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Dante and Islam$
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Jan M. Ziolkowski

Print publication date: 2014

Print ISBN-13: 9780823263868

Published to Fordham Scholarship Online: May 2015

DOI: 10.5422/fordham/9780823263868.001.0001

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How an Italian Friar Read His Arabic Qur’an

How an Italian Friar Read His Arabic Qur’an

Chapter:
(p.78) How an Italian Friar Read His Arabic Qur’an
Source:
Dante and Islam
Author(s):

Thomas E. Burman

Publisher:
Fordham University Press
DOI:10.5422/fordham/9780823263868.003.0005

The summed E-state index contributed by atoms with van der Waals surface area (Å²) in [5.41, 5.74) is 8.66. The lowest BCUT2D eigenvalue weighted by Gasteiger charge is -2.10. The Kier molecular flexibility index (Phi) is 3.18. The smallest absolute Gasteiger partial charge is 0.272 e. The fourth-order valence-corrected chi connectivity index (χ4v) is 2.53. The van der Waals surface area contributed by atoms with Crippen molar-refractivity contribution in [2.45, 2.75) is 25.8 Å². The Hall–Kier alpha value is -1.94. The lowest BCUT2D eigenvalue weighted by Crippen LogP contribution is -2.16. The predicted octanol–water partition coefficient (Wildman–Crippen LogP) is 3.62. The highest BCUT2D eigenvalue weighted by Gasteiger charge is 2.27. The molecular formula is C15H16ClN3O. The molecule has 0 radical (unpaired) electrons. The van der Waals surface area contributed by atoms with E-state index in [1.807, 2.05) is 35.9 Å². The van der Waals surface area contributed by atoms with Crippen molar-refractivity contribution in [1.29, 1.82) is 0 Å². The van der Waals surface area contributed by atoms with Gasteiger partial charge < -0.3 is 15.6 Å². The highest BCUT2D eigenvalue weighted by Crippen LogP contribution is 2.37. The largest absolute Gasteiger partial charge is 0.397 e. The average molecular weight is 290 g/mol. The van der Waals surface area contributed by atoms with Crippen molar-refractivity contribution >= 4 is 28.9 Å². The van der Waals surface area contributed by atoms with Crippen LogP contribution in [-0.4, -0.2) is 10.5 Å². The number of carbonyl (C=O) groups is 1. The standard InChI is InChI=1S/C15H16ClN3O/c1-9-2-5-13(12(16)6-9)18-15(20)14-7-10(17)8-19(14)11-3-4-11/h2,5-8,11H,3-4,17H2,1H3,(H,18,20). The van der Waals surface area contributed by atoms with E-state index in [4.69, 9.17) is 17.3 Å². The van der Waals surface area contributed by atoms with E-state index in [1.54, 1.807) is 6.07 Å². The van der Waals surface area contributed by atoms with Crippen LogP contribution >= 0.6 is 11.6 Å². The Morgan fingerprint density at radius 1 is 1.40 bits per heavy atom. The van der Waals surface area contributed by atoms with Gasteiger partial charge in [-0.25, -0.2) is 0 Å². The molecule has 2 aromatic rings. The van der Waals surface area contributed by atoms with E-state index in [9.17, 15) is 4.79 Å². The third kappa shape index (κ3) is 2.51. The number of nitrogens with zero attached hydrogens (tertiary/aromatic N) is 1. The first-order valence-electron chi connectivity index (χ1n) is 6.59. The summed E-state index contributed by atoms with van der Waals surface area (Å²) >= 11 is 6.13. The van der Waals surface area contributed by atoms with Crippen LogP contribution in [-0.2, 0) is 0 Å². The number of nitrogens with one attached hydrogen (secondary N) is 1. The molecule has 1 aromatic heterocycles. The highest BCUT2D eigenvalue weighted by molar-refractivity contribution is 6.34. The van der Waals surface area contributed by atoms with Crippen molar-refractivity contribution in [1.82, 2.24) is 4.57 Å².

Bibliothèque nationale de France, MS ar. 384, a copy of the Qur‘ān written in the eastern Mediterranean, contains two sets of Latin marginal notes from the thirteenth or early fourteenth centuries. Careful comparison of the second set of these notes with Riccoldo of Monte Croce’s Contra legem saracenorum of about 1300 makes clear that this Dominican missionary-traveler is their author, and that he wrote the notes as he prepared his treatise against Islam. As he thus read the Qur’an in Arabic, he was also reading Mark of Toledo’s Arabic translation of it from a hundred years earlier, as well as the anonymous Liber denudationis, an earlier Iberian refutation of Islam. Indeed, what we see in Riccoldo’s notes in MS ar. 384 is the work of a scholar who both interrogated the Qur’ān by means of a long-tradition of Christian polemical reading and interrogated that tradition of reading through a remarkably minute analysis of the Arabic text of Islam’s holy book.

Keywords:   Riccoldo of Monte Croce, Qur’an, Islam, Polemic, Dominicans

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